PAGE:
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Cold homes deaths ‘are preventable’

Katie Coyne06/12/2018 - 13:57

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Cold home deaths are 'preventable'
Cold home deaths are 'preventable'

A more coherent strategy covering both owner-occupied and rented housing is needed to tackle the rising number of winter deaths, a CIEH spokesperson has said.

Figures from the Office for National Statistics showed that last year excess winter deaths in England and Wales exceeded 50,000 – 15,000 of these are due to cold homes. These figures are the highest number on record since the severe winter of 1975-76.

The National Energy Action charity described the deaths as ‘predictable, preventable and shameful’. NEA chief executive Adam Scorer said: ‘We seem to have accepted excess winter deaths to be as much a part of winter as darker evenings.’

He added: ‘The cost in human suffering and lost lives is a tragedy. The cost to the NHS is significant and largely avoidable.’

CIEH policy manager Tamara Sandoul said: ‘While the numbers change every year, one thing remains constant: far too many people still die due to cold conditions in their home.

‘The links between housing and health have been well known for some time but few government strategies connect these issues to make a difference to improving the housing stock as a whole.

‘Households in fuel poverty are particularly vulnerable to the unpredictable effects of cold weather. We would like to see a more coherent strategy covering both owner occupied and rented housing.’

Both the NEA and CIEH were critical that the government chose last month to opt for a lower cap of £3,500 on the Minimum Energy Efficiency Standards – where landlords will not have to bring their property up to the minimum standards (an E rating) if improvements cost more than this.

Prior to this announcement landlords were exempt if they couldn’t make the improvements without a cost to themselves. So the recent announcement is an improvement but the NEA said it advocated a £5,000 cap, which it believed would have meant that more homes were brought up to a minimum standard.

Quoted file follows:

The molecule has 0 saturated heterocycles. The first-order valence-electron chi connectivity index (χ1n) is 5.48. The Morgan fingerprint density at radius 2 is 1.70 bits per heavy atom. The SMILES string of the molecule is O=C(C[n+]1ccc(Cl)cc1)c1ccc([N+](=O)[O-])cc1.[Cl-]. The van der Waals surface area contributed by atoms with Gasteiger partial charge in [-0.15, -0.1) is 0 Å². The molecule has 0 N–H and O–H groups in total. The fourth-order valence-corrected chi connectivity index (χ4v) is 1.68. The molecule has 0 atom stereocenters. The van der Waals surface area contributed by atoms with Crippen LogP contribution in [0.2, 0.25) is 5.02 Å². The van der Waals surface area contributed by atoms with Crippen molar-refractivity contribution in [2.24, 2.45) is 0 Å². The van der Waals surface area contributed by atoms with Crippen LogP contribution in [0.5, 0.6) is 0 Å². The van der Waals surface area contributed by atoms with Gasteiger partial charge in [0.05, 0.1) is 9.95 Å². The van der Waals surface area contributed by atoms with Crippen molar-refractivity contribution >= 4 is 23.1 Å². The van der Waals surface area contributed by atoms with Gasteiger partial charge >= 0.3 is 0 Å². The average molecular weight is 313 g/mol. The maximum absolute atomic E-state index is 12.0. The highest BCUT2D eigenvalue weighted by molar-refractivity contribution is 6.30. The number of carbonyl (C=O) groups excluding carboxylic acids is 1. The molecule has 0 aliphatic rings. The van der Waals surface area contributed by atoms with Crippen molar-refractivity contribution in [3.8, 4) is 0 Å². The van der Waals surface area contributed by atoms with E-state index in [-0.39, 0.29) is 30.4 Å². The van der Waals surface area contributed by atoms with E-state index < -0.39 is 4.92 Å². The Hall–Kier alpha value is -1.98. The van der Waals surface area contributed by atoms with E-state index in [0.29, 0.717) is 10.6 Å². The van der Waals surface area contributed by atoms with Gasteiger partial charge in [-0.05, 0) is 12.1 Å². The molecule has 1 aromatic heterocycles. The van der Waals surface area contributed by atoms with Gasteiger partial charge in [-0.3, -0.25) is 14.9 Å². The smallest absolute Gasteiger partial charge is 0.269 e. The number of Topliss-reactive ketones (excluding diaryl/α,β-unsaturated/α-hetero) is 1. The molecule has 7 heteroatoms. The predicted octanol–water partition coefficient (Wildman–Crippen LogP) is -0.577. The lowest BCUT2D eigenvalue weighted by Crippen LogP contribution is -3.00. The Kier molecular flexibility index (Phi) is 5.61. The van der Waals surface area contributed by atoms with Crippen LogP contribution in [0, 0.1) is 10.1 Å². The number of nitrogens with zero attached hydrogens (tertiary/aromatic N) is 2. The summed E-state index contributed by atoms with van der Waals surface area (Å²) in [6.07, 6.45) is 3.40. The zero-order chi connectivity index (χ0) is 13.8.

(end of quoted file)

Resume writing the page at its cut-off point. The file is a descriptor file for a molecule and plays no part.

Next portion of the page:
NEA director of policy research Peter Smith warned that unless action was taken on the wider issues around cold homes the situation could only get worse and those in the private rented sector – which is on the increase – faired the worst.

He said: ‘While many people affected own their own homes the most affected elderly households will be ones that do live in the private rented sector and will have to pay high energy bills and a continuous outgoing of rent to pay for.’

*A recent Institute for Public Policy Research poll has found that most people believe the private renting system is unfair to tenants and gives landlords too much power. Poor conditions were highlighted as an issue with 27 per cent of properties failing to meet the Decent Home Standard.

Spotting people living in cold homes 

The NEA’s list of the top ten ways people try to keep warm at home:

  • Going to bed early.
  • Using unsafe, unserviced heating appliances or inappropriate devices such as ovens.
  • Cutting back on electricity and using candles instead of lights.
  • Leaving curtains closed all day or putting newspaper on the windows.
  • Spending the day in heated spaces such as the library, café or even A&E
  • Only heating one room or not using central heating at all.
  • Cooking using alternative sources such as a barbecue or portable stove.
  • Not inviting friends or family into the home.
  • Cutting back on buying essential personal items, food, eating only cold meals, or relying on food banks.
  • Formal or informal borrowing from friends and family.




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